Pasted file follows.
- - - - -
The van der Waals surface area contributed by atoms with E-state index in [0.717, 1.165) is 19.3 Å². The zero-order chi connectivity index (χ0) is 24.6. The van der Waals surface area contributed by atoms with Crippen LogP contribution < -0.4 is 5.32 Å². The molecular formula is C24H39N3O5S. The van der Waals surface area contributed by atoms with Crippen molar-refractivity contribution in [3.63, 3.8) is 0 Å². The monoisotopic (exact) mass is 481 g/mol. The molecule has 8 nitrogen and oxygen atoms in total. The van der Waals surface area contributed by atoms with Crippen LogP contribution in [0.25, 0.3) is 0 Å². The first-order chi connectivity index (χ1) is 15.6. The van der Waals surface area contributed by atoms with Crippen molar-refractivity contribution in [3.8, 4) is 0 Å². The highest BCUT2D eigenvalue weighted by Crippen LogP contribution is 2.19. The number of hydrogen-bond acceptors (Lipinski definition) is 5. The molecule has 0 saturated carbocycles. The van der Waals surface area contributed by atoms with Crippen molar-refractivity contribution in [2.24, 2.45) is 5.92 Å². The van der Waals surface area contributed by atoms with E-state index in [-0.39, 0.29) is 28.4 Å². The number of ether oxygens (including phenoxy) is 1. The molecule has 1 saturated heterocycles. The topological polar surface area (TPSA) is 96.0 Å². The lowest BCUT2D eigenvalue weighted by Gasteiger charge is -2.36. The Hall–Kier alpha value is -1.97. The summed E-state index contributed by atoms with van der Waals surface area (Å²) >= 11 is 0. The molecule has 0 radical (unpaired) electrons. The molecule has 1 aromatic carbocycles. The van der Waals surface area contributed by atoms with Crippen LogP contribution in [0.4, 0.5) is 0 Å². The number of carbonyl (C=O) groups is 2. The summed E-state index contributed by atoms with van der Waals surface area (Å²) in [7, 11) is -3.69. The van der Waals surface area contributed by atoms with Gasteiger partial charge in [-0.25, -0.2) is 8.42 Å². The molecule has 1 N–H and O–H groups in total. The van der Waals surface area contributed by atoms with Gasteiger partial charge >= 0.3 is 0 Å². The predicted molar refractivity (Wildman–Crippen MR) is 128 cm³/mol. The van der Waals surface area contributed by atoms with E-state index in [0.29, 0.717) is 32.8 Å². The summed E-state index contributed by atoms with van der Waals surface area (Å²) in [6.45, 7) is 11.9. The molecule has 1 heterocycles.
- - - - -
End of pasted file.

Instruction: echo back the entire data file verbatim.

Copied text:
The van der Waals surface area contributed by atoms with E-state index in [0.717, 1.165) is 19.3 Å². The zero-order chi connectivity index (χ0) is 24.6. The van der Waals surface area contributed by atoms with Crippen LogP contribution < -0.4 is 5.32 Å². The molecular formula is C24H39N3O5S. The van der Waals surface area contributed by atoms with Crippen molar-refractivity contribution in [3.63, 3.8) is 0 Å². The monoisotopic (exact) mass is 481 g/mol. The molecule has 8 nitrogen and oxygen atoms in total. The van der Waals surface area contributed by atoms with Crippen LogP contribution in [0.25, 0.3) is 0 Å². The first-order chi connectivity index (χ1) is 15.6. The van der Waals surface area contributed by atoms with Crippen molar-refractivity contribution in [3.8, 4) is 0 Å². The highest BCUT2D eigenvalue weighted by Crippen LogP contribution is 2.19. The number of hydrogen-bond acceptors (Lipinski definition) is 5. The molecule has 0 saturated carbocycles. The van der Waals surface area contributed by atoms with Crippen molar-refractivity contribution in [2.24, 2.45) is 5.92 Å². The van der Waals surface area contributed by atoms with E-state index in [-0.39, 0.29) is 28.4 Å². The number of ether oxygens (including phenoxy) is 1. The molecule has 1 saturated heterocycles. The topological polar surface area (TPSA) is 96.0 Å². The lowest BCUT2D eigenvalue weighted by Gasteiger charge is -2.36. The Hall–Kier alpha value is -1.97. The summed E-state index contributed by atoms with van der Waals surface area (Å²) >= 11 is 0. The molecule has 0 radical (unpaired) electrons. The molecule has 1 aromatic carbocycles. The van der Waals surface area contributed by atoms with Crippen LogP contribution in [0.4, 0.5) is 0 Å². The number of carbonyl (C=O) groups is 2. The summed E-state index contributed by atoms with van der Waals surface area (Å²) in [7, 11) is -3.69. The van der Waals surface area contributed by atoms with Gasteiger partial charge in [-0.25, -0.2) is 8.42 Å². The molecule has 1 N–H and O–H groups in total. The van der Waals surface area contributed by atoms with Gasteiger partial charge >= 0.3 is 0 Å². The predicted molar refractivity (Wildman–Crippen MR) is 128 cm³/mol. The van der Waals surface area contributed by atoms with E-state index in [0.29, 0.717) is 32.8 Å². The summed E-state index contributed by atoms with van der Waals surface area (Å²) in [6.45, 7) is 11.9. The molecule has 1 heterocycles.